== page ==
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Report offers up further details on cost reduction efforts at FedEx

By Jeff Berman, Group News Editor
October 11, 2012

Earlier this week, global transportation and logistics bellwether FedEx announced its awaited plans to reduce costs, announcing a goal of an annual profitability improvement of $1.7 billion over the next three years, with the majority of benefits to be achieved by fiscal 2015.

As reported in LM, FedEx Chairman, President, and CEO Fred Smith that much of the improvements will stem from FedEx Express and FedEx Services cost reductions, coupled with the “combined strength” of FedEx Ground and FedEx Express. Smith said that FedEx is revamping the cost structure through a combination of cost reductions, efficiency improvements, and service repositioning. He added that the company’s overall strategy is closely tied to effective yield management and striking the right balance between volume growth and yield improvements.

A report in the Wall Street Journal shed some additional light on the company’s cost reduction efforts that were not publicly disclosed by the company.

The WSJ report cited the following as some of the major components of FedEx’ plan:
-$700 million of the target amount will come from reconfiguring the company’s domestic and international networks, including the replacement of 5,000 delivery trucks;
-$300 million would come from modernizing its aircraft fleet, with $400 million gained from consolidating back-office functions;
-consolidating some domestic Express pickup locations and driving routes and combining selected international flights; and
-$150 million in cost reductions from better pricing and yield management initiatives, including European expansion

FedEx is expecting nearly $1.6 billion of the profitability improvement to come from its Express division, according to the WSJ.

“Customers in key markets have been shipping less, with lower demand for priority services,” said Dave Bronczek, president of the Express unit in the report. “We must implement a plan to compete effectively and profitably in this evolving market.”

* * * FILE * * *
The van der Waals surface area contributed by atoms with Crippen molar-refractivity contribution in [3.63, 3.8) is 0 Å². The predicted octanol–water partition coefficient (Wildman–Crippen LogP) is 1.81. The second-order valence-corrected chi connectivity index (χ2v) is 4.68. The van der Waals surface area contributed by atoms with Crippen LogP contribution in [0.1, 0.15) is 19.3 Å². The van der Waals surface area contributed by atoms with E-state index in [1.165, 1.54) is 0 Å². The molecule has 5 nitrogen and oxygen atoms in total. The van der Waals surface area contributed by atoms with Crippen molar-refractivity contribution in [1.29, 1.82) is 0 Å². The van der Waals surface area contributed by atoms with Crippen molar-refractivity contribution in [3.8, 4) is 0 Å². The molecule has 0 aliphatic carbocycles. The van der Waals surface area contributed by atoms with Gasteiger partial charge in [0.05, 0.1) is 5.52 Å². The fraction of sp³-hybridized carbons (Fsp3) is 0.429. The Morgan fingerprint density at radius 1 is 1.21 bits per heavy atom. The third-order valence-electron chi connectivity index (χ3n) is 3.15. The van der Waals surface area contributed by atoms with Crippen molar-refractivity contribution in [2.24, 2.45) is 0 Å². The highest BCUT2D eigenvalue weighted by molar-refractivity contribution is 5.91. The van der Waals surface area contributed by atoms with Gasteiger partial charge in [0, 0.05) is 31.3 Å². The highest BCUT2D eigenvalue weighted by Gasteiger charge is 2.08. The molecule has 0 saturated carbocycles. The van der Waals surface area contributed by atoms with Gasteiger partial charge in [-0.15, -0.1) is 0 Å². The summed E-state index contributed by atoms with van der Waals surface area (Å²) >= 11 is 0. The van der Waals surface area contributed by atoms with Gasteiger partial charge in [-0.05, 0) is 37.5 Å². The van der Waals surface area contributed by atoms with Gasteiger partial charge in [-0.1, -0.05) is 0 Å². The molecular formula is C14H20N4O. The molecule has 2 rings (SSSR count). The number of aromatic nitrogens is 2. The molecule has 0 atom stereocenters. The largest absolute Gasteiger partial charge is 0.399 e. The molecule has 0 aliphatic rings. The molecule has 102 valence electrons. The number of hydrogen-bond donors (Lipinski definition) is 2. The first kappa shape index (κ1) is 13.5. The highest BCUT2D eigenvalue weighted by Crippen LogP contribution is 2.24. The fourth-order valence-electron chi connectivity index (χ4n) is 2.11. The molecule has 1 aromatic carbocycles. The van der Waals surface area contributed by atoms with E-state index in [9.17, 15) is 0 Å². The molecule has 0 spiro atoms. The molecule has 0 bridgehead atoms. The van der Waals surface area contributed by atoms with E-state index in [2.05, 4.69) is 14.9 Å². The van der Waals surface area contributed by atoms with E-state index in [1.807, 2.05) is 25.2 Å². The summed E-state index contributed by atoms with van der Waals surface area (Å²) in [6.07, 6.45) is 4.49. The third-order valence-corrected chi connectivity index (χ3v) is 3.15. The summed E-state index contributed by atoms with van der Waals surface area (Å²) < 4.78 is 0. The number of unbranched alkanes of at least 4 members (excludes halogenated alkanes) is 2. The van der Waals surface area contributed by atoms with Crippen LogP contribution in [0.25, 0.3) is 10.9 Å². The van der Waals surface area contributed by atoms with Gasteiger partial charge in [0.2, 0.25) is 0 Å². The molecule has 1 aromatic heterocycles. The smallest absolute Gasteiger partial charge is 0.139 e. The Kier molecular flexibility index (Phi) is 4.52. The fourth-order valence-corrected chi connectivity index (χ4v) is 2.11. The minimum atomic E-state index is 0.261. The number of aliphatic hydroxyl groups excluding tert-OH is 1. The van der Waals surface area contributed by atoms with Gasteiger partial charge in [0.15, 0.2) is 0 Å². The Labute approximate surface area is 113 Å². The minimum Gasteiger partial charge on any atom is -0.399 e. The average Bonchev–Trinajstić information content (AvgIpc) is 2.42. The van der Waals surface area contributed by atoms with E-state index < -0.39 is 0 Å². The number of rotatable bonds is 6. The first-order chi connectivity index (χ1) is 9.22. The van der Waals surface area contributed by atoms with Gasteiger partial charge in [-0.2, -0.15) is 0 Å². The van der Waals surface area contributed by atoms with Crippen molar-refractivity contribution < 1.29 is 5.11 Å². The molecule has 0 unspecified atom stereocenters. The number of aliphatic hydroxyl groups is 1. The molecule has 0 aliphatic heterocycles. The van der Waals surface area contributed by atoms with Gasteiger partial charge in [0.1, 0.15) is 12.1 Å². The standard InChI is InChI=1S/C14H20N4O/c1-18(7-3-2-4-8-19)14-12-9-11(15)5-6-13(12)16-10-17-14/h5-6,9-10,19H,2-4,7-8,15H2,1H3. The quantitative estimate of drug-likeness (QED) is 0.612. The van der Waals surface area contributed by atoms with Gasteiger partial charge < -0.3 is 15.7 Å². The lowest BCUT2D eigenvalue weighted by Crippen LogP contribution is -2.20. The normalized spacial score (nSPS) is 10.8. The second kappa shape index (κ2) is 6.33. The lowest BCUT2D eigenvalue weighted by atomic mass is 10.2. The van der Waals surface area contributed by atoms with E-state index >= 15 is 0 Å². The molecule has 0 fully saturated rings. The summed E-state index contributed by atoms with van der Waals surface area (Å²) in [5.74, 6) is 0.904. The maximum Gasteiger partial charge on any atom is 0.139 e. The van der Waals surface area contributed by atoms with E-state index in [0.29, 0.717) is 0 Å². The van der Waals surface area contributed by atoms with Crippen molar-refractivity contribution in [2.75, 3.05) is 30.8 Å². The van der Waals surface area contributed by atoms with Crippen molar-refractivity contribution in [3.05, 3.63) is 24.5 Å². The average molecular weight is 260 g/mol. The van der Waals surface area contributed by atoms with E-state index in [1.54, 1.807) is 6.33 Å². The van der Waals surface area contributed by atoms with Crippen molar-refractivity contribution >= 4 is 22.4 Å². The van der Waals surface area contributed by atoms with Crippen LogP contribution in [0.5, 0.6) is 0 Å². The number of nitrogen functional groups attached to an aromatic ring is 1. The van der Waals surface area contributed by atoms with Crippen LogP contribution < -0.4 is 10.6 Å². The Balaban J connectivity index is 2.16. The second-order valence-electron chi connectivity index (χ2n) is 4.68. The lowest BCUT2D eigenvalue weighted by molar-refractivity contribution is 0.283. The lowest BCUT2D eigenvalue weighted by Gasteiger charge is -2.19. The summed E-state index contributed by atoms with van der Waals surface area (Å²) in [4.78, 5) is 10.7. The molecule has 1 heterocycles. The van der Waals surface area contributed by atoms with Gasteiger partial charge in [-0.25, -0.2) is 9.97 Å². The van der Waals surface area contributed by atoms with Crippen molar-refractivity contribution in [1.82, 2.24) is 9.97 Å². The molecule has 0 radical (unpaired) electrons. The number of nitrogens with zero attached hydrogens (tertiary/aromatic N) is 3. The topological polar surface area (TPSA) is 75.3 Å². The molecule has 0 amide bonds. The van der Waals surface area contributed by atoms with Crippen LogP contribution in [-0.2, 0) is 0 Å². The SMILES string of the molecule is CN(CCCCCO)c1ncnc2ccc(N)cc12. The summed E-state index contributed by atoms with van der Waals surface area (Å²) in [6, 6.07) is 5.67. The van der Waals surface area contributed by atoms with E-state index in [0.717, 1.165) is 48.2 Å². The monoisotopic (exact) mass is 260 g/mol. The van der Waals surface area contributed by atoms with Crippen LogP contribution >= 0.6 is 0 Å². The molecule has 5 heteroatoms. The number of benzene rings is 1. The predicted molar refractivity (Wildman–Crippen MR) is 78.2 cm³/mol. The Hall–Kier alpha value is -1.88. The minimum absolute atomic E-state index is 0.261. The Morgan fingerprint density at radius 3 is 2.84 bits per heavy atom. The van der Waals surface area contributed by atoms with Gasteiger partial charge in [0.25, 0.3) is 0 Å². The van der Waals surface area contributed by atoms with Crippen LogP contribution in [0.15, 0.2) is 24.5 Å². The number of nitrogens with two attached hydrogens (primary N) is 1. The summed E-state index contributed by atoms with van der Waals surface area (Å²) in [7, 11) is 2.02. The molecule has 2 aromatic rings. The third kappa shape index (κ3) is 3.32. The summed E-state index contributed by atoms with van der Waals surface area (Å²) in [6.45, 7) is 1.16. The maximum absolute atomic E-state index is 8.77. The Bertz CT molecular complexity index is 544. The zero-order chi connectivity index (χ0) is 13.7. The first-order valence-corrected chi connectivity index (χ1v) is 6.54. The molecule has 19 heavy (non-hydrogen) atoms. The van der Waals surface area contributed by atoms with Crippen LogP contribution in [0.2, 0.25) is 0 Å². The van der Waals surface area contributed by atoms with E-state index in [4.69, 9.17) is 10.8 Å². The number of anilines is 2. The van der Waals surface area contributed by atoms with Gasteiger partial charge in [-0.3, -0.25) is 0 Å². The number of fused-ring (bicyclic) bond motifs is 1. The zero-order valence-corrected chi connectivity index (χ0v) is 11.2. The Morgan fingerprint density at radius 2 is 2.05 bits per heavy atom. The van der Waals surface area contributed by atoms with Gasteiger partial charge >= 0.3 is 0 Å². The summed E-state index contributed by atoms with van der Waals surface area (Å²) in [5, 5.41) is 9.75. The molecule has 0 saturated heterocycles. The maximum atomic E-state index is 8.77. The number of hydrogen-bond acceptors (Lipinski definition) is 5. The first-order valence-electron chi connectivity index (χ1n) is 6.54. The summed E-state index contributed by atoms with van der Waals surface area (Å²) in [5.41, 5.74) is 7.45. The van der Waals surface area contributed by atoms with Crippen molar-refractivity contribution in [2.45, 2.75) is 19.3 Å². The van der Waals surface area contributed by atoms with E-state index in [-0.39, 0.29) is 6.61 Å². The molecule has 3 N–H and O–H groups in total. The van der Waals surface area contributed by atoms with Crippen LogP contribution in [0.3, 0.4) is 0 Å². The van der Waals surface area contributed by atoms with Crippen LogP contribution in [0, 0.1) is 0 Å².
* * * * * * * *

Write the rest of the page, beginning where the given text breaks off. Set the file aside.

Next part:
Other parts of the company’s cost reduction efforts which were previously disclosed by the company include a voluntary buyout plan, which was announced in August, and decisions to retire certain aircraft and modernize its Express fleet.

Earlier this week, FedEx’ top executive Smith said there are various cost reduction efforts going on, with an improved information technology function to serve as a driver to reduce costs. Among the cost reduction efforts he cited were in selling, general and administrative (SG&A) expenses spread throughout company, with an emphasis on FedEx Services and FedEx. 

Jerry Hempstead, president of Orlando, Fla.-based parcel consultancy Hempstead Consulting, said that in regards to making changes on the Express side, FedEx is in a strong position in that it can make changes to its flight routes to obtain cost savings and not be at a competitive disadvantage. He also explained that trucks that FedEx replaces would be more fuel efficient although buying planes and trucks comes at a cost although there are some tax benefits associated retiring trucks and planes.

In addressing the voluntary employee buyouts, Hempstead said that moving staffers off the payroll will have a “tremendous impact” on its balance sheet, especially when the American Health Care and Affordability Act takes effect.

“I would suspect this is the most important project for FedEx…because packages, in particular air packages (the coal that stokes the FedEx engine) are regressing and no change is on the horizon,” he said. “FedEx has a lot of career veteran employees because it has been such a great company to work for, but I suspect they will financially encourage folks with a combination of age and years of service to get off the P&L and onto the pension plan.”

The company’s emphasis on yield improvement is certain to spell higher rates for shippers, Hempstead said. The reason for this, he explained is that FedEx needs to extract more money from the packages they transport because packages are not growing.

“This will be done by a combination of means such as raising base prices and reducing discounts offered to existing shippers or to attract new customers,” he said. “The best protection a shipper has is to know its spend by service type, weight and zone. Both transports provide a consistent predictable high quality service experience so don’t be afraid to switch if there is a significant cost reduction opportunity for your firm to do so.”

About the Author

Jeff Berman headshot
Jeff Berman
Group News Editor

Jeff Berman is Group News Editor for Logistics Management, Modern Materials Handling, and Supply Chain Management Review. Jeff works and lives in Cape Elizabeth, Maine, where he covers all aspects of the supply chain, logistics, freight transportation, and materials handling sectors on a daily basis. .(JavaScript must be enabled to view this email address).


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